where presents the ensemble mean of horizontal wave orbital velocity at the sea bed, is the total energy density at a grid cell, and is the DarcyWeisbach type friction coefficient. The relationship between and the DarcyWeisbach friction factor is .
Typical values of cf for sandy bottom range from 0.004 to 0.007 based on the JONSWAP experiment and North Sea measurements (Hasselmann et al. 1973; Bouws and Komen 1983). Values of applied for coral reefs range from 0.05 to 0.40 (Hardy 1993; Hearn 1999; Lowe et al. 2005). = 0.005 is the default value in CMSWave.
If the Manning friction coefficient is used instead of the DarcyWeisbach type coefficient, the relationship between the two drag coefficients is (in the SI system)

(23) 
Estimates of Manning coefficient are available in most fluid mechanics reference books (e.g., 0.01 to 0.05 for smooth to rocky/weedy channels).
Wave Runup
Wave runup is the maximum shoreward wave swash on the beach face for engineering structures such as jetties and breakwaters by wave breaking at the shore. Wave runup is significant for beach erosion as well as wave overtopping of seawalls and jetties. The total wave runup consists of two components: (a) rise of the mean water level by wave breaking at the shore known as the wave setup, and (b) swash of incident waves. In CMSWave, the wave setup is computed based on the horizontal momentum equations, neglecting current, surface wind drag and bottom stresses.

(24) 

(25) 
where is the water density, are radiation components from the excess momentum flux due to waves. By using the linear wave theory (Dean and Dalrymple 1984), can be expressed as

(26) 

(27) 

(28) 
where . Equations (24) and (25) also calculate the water level depression from the stillwater level due to waves known as wave setdown outside the breaker zone. Equation (24) mainly controls wave setup and setdown calculations, whereas Equation (25) predominantly acts to smooth the water level alongshore. The swash oscillation of incident natural waves on the beach face is a random process. The most landward swash excursion corresponds to the maximum wave runup. In the engineering application, a 2% exceedence of all vertical levels, denoted as , from the swash is usually estimated for the wave runup (Komar 1998). This quantity is approximately equal to the local wave setup on the beach or at structures such as seawalls and jetties, or the total wave runup is estimated as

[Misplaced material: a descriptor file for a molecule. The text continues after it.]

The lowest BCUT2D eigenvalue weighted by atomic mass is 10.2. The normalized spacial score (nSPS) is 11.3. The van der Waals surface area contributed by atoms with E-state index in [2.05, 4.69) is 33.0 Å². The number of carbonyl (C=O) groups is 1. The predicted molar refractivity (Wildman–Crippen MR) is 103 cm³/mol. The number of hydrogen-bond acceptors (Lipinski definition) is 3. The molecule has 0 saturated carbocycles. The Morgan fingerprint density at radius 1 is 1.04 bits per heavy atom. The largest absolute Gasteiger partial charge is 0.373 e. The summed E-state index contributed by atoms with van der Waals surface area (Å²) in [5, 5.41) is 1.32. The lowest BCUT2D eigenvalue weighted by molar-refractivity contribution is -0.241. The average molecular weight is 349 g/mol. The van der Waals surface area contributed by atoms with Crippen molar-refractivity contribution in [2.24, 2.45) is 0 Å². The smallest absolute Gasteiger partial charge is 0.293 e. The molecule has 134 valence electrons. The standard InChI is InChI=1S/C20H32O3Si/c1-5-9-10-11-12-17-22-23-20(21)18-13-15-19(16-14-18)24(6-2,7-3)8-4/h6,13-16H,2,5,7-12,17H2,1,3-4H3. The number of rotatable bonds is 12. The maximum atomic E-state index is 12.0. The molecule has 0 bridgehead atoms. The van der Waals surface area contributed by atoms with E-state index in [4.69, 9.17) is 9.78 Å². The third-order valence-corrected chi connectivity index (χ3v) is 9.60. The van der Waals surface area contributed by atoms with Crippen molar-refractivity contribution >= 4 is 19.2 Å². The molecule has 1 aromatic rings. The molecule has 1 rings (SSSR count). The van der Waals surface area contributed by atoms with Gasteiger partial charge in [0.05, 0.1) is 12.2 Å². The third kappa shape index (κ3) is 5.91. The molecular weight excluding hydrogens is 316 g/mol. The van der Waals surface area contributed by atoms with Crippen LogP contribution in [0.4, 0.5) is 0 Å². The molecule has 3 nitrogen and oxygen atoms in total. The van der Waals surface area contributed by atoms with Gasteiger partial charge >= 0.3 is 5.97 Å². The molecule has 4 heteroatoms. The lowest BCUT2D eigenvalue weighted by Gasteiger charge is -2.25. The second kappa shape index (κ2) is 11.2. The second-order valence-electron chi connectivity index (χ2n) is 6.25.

(29) 
In CMSWave, is calculated at the landwater interface and averaged with the local depth to determine if the water can flood the proceeding dry cell. If the wave runup level is higher than the adjacent land cell elevation, CMSWave can flood the dry cells and simulate wave overtopping and overwash at them. The feature is useful in coupling CMSWave to CMSFlow (Demirbilek and Rosati 2011; Lin et al. 2011b) for calculating beach erosion or breaching. Calculated quantities of are saved as input to CMSFlow. CMSWave reports the calculated fields of wave setup and maximum water level defined as
() 
where is referred as the significant wave height.
Use the SMS11.1 interface (Figs.1 and.2) to choose any wave processes to be included in a CMSWave simulation. For example, user can select the corresponding options in the SMS to include wave runup, infragravity wave, nonlinear wavewave interaction, multiple processors, muddy bed, spatial wind field input, and also the binary (xmdf) output option. These wave processes can be included or excluded by user to be considered in simulations. However, user is reminded that additional files are required for the muddy bed and spatial wind field input options.
In applications with a muddy bed in parts or all of modeling domain, user must prepare a mud.dat or *.mud input file in the same format as the *.dep file. This file provides values of the spatial maximum kinematic viscosity for the entire grid. The default value of the kinematic viscosity for mud is zero, and recommended maximum is 0.04 m2/sec.
In applications requiring a spatial wind field input, user should provide a wind.dat or *.wind file in the same format as the *.cur file. This file contains the x and ycomponent wind speed data that correspond to the incident wave conditions specified by user in the *.eng file.
Wave Transmission and Overtopping at Structures
CMSWave applies a simple analytical formula to compute the wave transmission coefficient of a rigidly moored rectangular breakwater of width and draft (Macagno 1953)
(31) 
Wave transmission over a structure or breakwater is mainly caused by the fall of the overtopping water mass. Therefore, the ratio of the structure crest elevation to the incident wave height is the prime parameter governing the wave transmission. CMSWave calculates the rate of overtopping of a vertical breakwater based on the simple expression (Goda 1985) as
(32) 
where is the crest elevation of the breakwater above the stillwater level, and is the incident wave height. Equation (32) is modified for a composite breakwater, protected by a mound of armor units at its front, as
(33) 
For rubblemound breakwaters, the calculation of wave transmission is more complicated because the overtopping rate also depends on the specific design of the breakwater (e. g., toe apron protection, front slope, armor unit shape and size, thickness of armor layers). In practice, Equation (33) still can be applied using a finer spatial resolution with the proper bathymetry and adequate bottom friction coefficients to represent the breakwater. For permeable rubblemound breakwaters, the transmission is calculated from D’Angremond et al. (1996) formula: